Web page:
15.  The complainant contended that the list referred to in paragraph 14, above, does not satisfy his request.  The complainant further contended that his request simply requires the respondents to search through the hardcopy files and to copy one form if such form has been generated. 
     16.  The respondents contended that locating the N105 forms is not as easy as the complainant believes it to be.  In the first instance, the respondents contended that to hand search each of the 4,126 CFSs to determine whether there is a corresponding accident or investigative report that resulted in the issuance of an N105 form, or a matter involving a simple traffic stop that resulted in the issuance of an N105 form, would take one full-time staff person nine to twelve months working full time, and solely on this request, in order to complete the search.  In addition, the respondents contended that they maintain five years of records on site and five years of records off site, with some of the off-site records or files being retained at the individual troop locations.  Accordingly, to comply with the complainant’s request would require a search of accident and/or investigative reports, and matters involving simple traffic stops, in multiple locations.  Finally, and most significantly, the respondents contended that, because the complainant is requesting a copy of a record that is (or may be) part of an accident and/or an investigatory report, the statutory search and copy fee contained in §29-10b, G.S., is triggered, and, accordingly, the complainant is required to pay $16.00 for each accident and investigative report searched, whether or not the actual file pertaining to such report contained an N105 form that could be copied.1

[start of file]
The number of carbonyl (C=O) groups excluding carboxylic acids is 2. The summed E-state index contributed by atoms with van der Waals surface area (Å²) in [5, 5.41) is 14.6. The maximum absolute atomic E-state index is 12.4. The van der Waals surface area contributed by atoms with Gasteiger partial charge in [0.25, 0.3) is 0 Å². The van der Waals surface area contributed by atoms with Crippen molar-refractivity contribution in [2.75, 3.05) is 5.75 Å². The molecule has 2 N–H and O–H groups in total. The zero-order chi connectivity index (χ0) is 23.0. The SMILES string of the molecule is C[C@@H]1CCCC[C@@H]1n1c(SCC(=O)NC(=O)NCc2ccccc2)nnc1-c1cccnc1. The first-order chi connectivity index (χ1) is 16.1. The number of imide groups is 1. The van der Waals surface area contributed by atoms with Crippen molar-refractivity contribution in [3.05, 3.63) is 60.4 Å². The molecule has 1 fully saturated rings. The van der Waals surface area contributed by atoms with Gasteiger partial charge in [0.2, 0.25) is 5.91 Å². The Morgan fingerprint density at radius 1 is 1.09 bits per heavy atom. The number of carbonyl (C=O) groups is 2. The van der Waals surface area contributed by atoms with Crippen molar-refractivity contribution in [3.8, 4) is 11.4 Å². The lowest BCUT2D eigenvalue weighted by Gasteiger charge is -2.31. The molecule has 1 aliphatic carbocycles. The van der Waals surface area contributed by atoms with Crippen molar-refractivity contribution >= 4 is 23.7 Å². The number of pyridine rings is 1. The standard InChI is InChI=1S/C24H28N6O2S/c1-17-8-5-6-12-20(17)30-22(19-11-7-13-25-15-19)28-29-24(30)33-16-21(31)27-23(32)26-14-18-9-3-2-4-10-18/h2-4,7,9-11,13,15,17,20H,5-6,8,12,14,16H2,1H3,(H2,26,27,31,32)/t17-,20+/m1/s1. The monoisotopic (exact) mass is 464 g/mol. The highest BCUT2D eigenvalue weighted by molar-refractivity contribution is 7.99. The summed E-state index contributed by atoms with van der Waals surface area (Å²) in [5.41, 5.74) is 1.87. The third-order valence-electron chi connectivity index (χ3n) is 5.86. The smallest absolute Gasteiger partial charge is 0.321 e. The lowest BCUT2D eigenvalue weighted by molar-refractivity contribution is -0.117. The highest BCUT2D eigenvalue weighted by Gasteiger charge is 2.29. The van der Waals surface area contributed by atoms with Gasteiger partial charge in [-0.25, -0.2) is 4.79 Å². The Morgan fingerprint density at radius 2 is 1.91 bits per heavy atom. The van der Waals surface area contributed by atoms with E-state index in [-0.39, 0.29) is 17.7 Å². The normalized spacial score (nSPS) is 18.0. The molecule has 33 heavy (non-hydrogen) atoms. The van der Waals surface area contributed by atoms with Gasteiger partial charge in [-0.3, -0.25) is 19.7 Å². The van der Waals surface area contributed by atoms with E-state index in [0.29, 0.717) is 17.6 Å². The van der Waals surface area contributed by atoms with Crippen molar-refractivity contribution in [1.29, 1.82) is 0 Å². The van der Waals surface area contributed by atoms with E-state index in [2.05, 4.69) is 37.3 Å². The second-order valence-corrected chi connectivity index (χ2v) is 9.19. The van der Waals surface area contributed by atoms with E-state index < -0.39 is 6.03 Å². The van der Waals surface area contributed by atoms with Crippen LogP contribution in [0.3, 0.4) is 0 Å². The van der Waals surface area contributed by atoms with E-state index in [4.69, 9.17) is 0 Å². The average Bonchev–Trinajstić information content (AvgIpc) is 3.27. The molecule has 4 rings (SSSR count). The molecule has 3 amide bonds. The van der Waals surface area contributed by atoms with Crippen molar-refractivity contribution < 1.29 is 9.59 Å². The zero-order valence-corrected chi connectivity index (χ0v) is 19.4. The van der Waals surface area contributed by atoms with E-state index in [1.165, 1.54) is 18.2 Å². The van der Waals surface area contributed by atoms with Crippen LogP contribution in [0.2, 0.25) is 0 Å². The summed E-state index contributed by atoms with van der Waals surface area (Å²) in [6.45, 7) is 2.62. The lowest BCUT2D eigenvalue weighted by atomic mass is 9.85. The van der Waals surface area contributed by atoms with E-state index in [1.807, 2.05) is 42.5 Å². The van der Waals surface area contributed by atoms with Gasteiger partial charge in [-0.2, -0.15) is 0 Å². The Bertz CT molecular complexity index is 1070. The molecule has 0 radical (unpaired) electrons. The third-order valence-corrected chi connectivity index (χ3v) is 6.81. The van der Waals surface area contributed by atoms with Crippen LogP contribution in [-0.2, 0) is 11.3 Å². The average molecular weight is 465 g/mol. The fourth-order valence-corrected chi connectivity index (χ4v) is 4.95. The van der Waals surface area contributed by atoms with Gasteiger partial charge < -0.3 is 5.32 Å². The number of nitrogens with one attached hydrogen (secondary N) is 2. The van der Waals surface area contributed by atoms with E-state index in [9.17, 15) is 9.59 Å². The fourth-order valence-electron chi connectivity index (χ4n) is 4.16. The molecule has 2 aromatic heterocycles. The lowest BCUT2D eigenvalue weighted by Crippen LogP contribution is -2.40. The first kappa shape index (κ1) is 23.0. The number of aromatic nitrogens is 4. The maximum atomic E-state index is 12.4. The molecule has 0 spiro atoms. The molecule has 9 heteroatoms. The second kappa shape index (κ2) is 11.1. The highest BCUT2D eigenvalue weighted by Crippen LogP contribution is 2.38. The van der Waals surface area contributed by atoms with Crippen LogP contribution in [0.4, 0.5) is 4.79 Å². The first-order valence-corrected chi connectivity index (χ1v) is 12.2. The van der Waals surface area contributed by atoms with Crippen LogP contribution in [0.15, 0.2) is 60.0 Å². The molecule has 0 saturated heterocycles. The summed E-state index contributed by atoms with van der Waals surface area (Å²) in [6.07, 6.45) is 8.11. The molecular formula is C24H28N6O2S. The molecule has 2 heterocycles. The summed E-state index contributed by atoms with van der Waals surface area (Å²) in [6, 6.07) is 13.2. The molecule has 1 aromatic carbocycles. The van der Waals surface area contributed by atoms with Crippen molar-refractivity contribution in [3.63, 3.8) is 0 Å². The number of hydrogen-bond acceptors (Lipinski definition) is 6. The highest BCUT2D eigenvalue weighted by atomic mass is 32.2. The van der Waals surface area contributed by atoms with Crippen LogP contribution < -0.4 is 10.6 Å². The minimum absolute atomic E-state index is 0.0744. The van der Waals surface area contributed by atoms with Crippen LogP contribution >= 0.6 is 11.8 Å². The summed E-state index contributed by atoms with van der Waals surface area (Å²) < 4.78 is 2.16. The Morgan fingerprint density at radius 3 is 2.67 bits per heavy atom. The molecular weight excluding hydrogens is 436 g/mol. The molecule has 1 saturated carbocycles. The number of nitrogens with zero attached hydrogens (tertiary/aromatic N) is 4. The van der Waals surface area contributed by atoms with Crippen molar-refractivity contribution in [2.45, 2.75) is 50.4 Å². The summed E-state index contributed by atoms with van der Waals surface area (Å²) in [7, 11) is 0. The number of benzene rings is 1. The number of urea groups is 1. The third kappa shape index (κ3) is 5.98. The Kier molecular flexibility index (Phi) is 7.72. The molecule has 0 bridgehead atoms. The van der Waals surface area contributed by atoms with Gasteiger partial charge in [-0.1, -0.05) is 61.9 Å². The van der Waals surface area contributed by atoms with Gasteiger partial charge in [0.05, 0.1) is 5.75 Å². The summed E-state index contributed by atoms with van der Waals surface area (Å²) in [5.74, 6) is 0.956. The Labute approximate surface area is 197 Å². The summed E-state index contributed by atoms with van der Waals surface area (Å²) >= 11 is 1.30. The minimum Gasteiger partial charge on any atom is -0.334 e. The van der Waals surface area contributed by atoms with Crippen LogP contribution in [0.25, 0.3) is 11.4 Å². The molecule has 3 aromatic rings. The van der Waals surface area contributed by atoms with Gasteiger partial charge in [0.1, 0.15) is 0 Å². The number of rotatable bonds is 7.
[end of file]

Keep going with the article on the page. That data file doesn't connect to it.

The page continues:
To be clear, the respondents did not contend that the statutory fee of Conn. Gen. Stat. §29-10b would be implicated in those instances where Officer LaChance issued an N105 form in connection with a simple traffic stop because simple traffic stops do not result in the issuance of an accident or an investigatory report.
     17.  Section 29-10b, G.S., entitled “Fees for record searches and copies,” provides as follows: 
The Commissioner of Emergency Services and Public Protection shall charge the following fees for the item or search indicated:
(1) Each search of the record files made pursuant to a request for a copy of an accident or investigative report which results in no document being produced, sixteen dollars.
(2) Each copy of an accident or investigative report, sixteen dollars.  (Emphasis supplied). 
     18.  In Connecticut Department of Emergency Services v. FOIC, No. CV 11-6012370-3, 2012 WL 3871918, at *4 (Conn Super. Ct. Aug. 10, 2012), the Court found that “§29-10b plainly and unambiguously provides that the charge for a search is permitted when one requests a copy of an accident report.”  (Emphasis in original).